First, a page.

Animal research has begun to provide insight into the molecular mechanisms that underlie resilience. One series of studies has focused on the ventral tegmental area (VTA)-nucleus accumbens reward circuit. In the social defeat stress model40,41 (see Supplementary information S1 (box)) resilience, among a population of inbred (genetically identical) mice, is associated not only with the absence of many of the changes in gene expression that are seen in the VTA-nucleus accumbens of vulnerable mice, but also with the induction of distinct changes in gene expression that occur in resilient mice only41. These findings underscore the view that resilience is not simply the absence of maladaptive changes that occur in vulnerable individuals; rather, it is mediated by a unique set of adaptive changes. As just one example, chronic defeat stress induces in resilient mice the expression of several K+ channel subunits in VTA dopamine neurons, which prevents the stress-induced increase in VTA excitability and the consequent release of BDNF onto the nucleus accumbens — maladaptations that contribute to vulnerability41,67 (FIG. 2). The transcriptional regulation of dozens of additional genes in the VTA and nucleus accumbens of resilient mice now provides novel pathways towards understanding the molecular basis of resilience as well as towards developing new treatments for depression and other stress-related disorders.

Figure 2
Neurobiological mechanisms of resilience in a mouse model

In a related study, individual variations in the development of learned helplessness (see Supplementary information S1 (box)) among inbred mice were related to the expression of a transcription factor, FoSB, in the ventrolateral region of the periaqueductal grey (vlPAG) in the midbrain68. This brain area has long been associated with passive responses to stress69, which can predict vulnerability over resilience (see above). Berton et al.68 showed that the induction of FoSB in vlPAG neurons in resilient animals suppressed the expression of the neuropeptide substance P in these cells, which in turn reduced substance P transmission to target regions such as the nucleus accumbens and perhaps the amygdala. Inhibition of substance P in the nucleus accumbens specifically was then shown to be sufficient to mimic resilience. These observations suggest the use of substance P antagonists — that is, neurokinin 1 receptor antagonists — as a way to promote resilience in humans.

Neural circuitry of resilience

A growing number of brain imaging studies in humans, along with work in rodents and non-human primates, are beginning to define the brain circuits that mediate distinct aspects of mood and emotion under normal circumstances and in various pathological conditions that are indicative of low resilience. The field has identified several limbic regions in the forebrain, which are highly inter-connected and function as a series of integrated parallel circuits that regulate emotional states (FIG. 3). In the sections that follow, we review how these various regions interact to mediate distinct emotional behaviours that are related to resilience. The neural regulation of endocrine and autonomic responses to stress, described in detail in REF. 70, can be studied in humans by monitoring stress responses during functional imaging studies71.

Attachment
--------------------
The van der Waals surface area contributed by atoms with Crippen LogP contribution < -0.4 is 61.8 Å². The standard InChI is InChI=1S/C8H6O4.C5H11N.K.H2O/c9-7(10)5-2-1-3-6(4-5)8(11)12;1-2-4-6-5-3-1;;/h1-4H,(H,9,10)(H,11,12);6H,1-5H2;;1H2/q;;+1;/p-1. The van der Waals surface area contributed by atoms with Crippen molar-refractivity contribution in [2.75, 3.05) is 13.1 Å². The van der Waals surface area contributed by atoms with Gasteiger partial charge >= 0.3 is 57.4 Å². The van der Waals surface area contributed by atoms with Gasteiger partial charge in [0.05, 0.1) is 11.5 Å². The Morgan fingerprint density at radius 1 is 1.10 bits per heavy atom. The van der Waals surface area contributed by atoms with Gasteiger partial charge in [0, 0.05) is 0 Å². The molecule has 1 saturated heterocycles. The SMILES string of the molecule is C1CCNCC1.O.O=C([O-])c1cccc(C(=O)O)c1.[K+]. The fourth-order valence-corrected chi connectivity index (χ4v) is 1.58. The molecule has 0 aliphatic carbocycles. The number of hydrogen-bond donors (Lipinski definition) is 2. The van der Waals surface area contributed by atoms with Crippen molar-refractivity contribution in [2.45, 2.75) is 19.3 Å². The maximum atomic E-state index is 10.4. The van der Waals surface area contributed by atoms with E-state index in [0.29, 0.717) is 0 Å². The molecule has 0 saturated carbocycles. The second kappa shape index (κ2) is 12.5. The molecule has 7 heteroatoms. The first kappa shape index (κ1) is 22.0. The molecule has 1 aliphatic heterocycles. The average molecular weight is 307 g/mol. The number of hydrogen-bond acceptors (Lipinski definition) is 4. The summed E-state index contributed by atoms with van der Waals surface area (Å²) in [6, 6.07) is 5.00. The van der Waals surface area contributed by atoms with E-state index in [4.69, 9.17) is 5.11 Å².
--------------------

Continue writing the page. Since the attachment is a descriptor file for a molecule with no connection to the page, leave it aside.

Figure 3
Neural circuitries of fear and reward

Neural circuitry of fear

Current models of the patho-physiology of PTSD, an example of conditions that are characterized by diminished resilience on exposure to a traumatic stressor, involve abnormal fear learning and an underlying dysfunction in the neural circuitry of fear, comprising the amygdala, the hippocampus and the ventromedial PFC (vmPFC)72,73 (FIG. 3). Brain imaging studies in healthy participants have shown that acquisition of fear conditioning is centred in the amygdala74, whereas extinction of fear memory involves both the vmPFC and the amygdala; activation in these structures, as well as the thickness of the vmPFC, has been associated with extinction success74,75. A recent fmRI study examined the ability of physiological and neural fear responses to adapt flexibly to stimuli that changed from threatening to safe, and from safe to threatening76. Both the initial fear response and the subsequent flexible shift were associated with activation of a network that includes the amygdala, the striatum and the vmPFC76. In particular, the vmPFC seemed to mediate the shifting of fear to a different stimulus under stressful conditions76. Findings from a recent study suggest that emotion regulation — a more advanced cognitive function — of conditioned fear might act through connections with more basic mechanisms of fear extinction, which humans share with other species77.